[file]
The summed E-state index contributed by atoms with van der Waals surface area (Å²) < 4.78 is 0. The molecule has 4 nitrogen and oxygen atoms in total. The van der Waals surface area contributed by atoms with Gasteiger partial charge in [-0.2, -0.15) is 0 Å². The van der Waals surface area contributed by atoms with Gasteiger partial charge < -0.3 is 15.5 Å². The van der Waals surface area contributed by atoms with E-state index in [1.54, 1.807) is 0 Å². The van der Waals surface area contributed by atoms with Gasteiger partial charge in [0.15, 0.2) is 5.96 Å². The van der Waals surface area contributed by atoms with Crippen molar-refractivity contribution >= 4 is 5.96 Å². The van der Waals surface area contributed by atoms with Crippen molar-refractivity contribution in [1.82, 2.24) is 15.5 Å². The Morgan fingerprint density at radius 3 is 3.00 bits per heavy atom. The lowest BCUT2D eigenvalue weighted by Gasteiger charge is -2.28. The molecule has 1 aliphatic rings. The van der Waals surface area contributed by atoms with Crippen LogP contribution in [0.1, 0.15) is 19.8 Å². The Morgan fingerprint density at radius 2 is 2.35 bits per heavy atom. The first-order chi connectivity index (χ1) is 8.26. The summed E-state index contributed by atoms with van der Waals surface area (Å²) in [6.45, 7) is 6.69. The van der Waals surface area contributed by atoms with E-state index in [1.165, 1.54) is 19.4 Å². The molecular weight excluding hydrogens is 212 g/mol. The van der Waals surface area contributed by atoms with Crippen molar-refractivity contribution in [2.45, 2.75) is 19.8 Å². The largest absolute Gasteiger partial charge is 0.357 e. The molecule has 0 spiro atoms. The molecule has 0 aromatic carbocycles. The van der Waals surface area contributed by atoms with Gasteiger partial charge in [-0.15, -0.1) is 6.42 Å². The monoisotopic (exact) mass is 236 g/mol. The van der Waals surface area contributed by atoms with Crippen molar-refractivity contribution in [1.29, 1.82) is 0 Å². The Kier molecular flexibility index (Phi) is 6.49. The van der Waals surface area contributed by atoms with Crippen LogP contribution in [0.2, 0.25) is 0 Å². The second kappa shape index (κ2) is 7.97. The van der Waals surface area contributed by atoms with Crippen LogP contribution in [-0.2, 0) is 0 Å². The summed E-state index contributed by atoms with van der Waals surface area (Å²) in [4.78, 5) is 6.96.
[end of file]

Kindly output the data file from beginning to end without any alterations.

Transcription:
The summed E-state index contributed by atoms with van der Waals surface area (Å²) < 4.78 is 0. The molecule has 4 nitrogen and oxygen atoms in total. The van der Waals surface area contributed by atoms with Gasteiger partial charge in [-0.2, -0.15) is 0 Å². The van der Waals surface area contributed by atoms with Gasteiger partial charge < -0.3 is 15.5 Å². The van der Waals surface area contributed by atoms with E-state index in [1.54, 1.807) is 0 Å². The van der Waals surface area contributed by atoms with Gasteiger partial charge in [0.15, 0.2) is 5.96 Å². The van der Waals surface area contributed by atoms with Crippen molar-refractivity contribution >= 4 is 5.96 Å². The van der Waals surface area contributed by atoms with Crippen molar-refractivity contribution in [1.82, 2.24) is 15.5 Å². The Morgan fingerprint density at radius 3 is 3.00 bits per heavy atom. The lowest BCUT2D eigenvalue weighted by Gasteiger charge is -2.28. The molecule has 1 aliphatic rings. The van der Waals surface area contributed by atoms with Crippen LogP contribution in [0.1, 0.15) is 19.8 Å². The Morgan fingerprint density at radius 2 is 2.35 bits per heavy atom. The first-order chi connectivity index (χ1) is 8.26. The summed E-state index contributed by atoms with van der Waals surface area (Å²) in [6.45, 7) is 6.69. The van der Waals surface area contributed by atoms with E-state index in [1.165, 1.54) is 19.4 Å². The molecular weight excluding hydrogens is 212 g/mol. The van der Waals surface area contributed by atoms with Crippen molar-refractivity contribution in [2.45, 2.75) is 19.8 Å². The largest absolute Gasteiger partial charge is 0.357 e. The molecule has 0 spiro atoms. The molecule has 0 aromatic carbocycles. The van der Waals surface area contributed by atoms with Gasteiger partial charge in [-0.15, -0.1) is 6.42 Å². The monoisotopic (exact) mass is 236 g/mol. The van der Waals surface area contributed by atoms with Crippen molar-refractivity contribution in [1.29, 1.82) is 0 Å². The Kier molecular flexibility index (Phi) is 6.49. The van der Waals surface area contributed by atoms with Crippen LogP contribution in [0.2, 0.25) is 0 Å². The second kappa shape index (κ2) is 7.97. The van der Waals surface area contributed by atoms with Crippen LogP contribution in [-0.2, 0) is 0 Å². The summed E-state index contributed by atoms with van der Waals surface area (Å²) in [4.78, 5) is 6.96.